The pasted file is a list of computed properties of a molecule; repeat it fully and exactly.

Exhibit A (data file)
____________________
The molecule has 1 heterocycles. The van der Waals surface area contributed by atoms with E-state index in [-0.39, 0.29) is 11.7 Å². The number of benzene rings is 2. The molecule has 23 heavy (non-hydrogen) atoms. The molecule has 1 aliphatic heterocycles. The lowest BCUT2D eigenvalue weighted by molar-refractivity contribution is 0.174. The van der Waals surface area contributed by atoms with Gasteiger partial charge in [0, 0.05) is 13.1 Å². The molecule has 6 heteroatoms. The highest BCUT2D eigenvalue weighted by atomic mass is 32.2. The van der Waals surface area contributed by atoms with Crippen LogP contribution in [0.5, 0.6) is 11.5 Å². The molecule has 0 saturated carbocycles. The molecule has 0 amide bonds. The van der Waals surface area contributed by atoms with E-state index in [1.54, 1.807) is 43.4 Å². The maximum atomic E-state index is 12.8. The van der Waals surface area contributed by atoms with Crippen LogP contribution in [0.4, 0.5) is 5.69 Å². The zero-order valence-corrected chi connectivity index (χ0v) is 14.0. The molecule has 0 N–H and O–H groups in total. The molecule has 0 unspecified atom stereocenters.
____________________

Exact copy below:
The molecule has 1 heterocycles. The van der Waals surface area contributed by atoms with E-state index in [-0.39, 0.29) is 11.7 Å². The number of benzene rings is 2. The molecule has 23 heavy (non-hydrogen) atoms. The molecule has 1 aliphatic heterocycles. The lowest BCUT2D eigenvalue weighted by molar-refractivity contribution is 0.174. The van der Waals surface area contributed by atoms with Gasteiger partial charge in [0, 0.05) is 13.1 Å². The molecule has 6 heteroatoms. The highest BCUT2D eigenvalue weighted by atomic mass is 32.2. The van der Waals surface area contributed by atoms with Crippen LogP contribution in [0.5, 0.6) is 11.5 Å². The molecule has 0 saturated carbocycles. The molecule has 0 amide bonds. The van der Waals surface area contributed by atoms with E-state index in [1.54, 1.807) is 43.4 Å². The maximum atomic E-state index is 12.8. The van der Waals surface area contributed by atoms with Crippen LogP contribution in [0.4, 0.5) is 5.69 Å². The zero-order valence-corrected chi connectivity index (χ0v) is 14.0. The molecule has 0 N–H and O–H groups in total. The molecule has 0 unspecified atom stereocenters.